Academic careers are calculated based on your grade point average (GPA). Your GPA is an accumulation of all of your grades and the number of courses you took during your high school or college career. You need to work hard to reach a certain grade point average, especially if your GPA is already on the low side.

Figure out what your GPA is so you know where to start and how long it will take to raise your GPA. For example, if you have a 2.5 GPA and want to raise it to a 3.0 or above, you have to figure out how many classes to take, what the minimum grades you can receive are and how long it will take to raise your GPA.

Work to reach your desired GPA by studying and handing in all of your assignments on time, done correctly and double checked for mistakes, misspellings and other errors that will negatively affect your grade.

Calculate your GPA regularly to see where you stand. For example, you have a 2.5 after your first semester in college and you took four classes. To raise your cumulative GPA to a 3.0 in one semester you have to take a minimum of four classes and earn at least two "A"s and two "B"s. You can calculate this by using the GPA conversion, which provides numerical value to letter grades.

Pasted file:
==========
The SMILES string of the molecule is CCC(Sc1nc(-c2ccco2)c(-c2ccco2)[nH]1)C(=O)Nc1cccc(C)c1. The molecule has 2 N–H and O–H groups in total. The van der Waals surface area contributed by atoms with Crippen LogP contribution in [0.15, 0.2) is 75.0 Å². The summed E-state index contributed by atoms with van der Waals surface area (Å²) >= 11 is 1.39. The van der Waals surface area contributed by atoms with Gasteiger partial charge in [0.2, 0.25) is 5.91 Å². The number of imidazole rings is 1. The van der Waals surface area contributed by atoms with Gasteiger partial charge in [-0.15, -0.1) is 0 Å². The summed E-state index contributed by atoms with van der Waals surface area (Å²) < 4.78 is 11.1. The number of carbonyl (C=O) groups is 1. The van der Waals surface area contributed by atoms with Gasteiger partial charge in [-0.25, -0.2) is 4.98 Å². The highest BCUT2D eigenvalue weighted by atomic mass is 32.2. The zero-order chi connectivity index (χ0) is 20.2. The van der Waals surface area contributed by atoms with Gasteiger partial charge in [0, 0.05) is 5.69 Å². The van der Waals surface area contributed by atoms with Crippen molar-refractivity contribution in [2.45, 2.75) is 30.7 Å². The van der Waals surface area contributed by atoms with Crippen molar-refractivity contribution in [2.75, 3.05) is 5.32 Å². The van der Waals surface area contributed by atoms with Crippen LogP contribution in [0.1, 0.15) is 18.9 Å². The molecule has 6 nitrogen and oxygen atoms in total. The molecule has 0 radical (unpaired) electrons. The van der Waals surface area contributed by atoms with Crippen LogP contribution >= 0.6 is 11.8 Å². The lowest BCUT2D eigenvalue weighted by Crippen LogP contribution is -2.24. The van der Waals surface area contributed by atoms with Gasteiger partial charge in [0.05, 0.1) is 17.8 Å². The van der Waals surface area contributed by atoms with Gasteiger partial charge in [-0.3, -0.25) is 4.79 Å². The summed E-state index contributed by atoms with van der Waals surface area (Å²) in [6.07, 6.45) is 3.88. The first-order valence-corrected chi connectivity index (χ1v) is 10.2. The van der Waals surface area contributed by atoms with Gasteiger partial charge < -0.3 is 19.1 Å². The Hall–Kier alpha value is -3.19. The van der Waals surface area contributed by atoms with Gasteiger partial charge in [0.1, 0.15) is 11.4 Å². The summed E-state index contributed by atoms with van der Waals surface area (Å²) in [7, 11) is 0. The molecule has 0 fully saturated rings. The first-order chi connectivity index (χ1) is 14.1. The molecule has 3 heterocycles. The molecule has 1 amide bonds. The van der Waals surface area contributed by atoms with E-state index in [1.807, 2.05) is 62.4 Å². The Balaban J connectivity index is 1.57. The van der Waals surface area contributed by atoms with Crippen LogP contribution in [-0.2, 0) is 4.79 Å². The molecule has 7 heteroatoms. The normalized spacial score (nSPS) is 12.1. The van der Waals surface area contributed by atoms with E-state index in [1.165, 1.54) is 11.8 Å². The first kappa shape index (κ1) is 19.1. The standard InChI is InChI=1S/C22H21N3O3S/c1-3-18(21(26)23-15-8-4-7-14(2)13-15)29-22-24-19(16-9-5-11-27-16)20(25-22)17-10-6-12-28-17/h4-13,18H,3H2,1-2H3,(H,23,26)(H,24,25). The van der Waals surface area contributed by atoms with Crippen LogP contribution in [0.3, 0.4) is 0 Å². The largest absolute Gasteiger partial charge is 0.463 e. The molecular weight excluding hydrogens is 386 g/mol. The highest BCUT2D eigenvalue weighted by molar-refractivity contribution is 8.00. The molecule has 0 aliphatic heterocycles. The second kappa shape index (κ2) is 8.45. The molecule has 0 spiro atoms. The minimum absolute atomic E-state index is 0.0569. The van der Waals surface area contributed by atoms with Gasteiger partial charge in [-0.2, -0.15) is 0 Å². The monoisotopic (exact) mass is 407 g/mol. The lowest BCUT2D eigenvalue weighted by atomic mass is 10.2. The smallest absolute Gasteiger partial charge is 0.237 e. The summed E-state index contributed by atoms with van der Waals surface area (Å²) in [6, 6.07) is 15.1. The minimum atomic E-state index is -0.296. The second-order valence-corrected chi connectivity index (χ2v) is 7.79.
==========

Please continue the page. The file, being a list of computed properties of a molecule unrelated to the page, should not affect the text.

A = 4 points

B = 3 points

C = 2 points

D = 1 point

Give each of your grades a numerical value, add the numerical values and divide them by the number of classes you are taking. For example, you take four classes your second semester and earn two "A"s and two "B"s. That gives you 14 numerical points, which you will divide by your four classes to come up with a GPA of 3.5. To see if your cumulative GPA is at your desired goal you have to add your grades from both semesters and divide them by the total number of classes taken.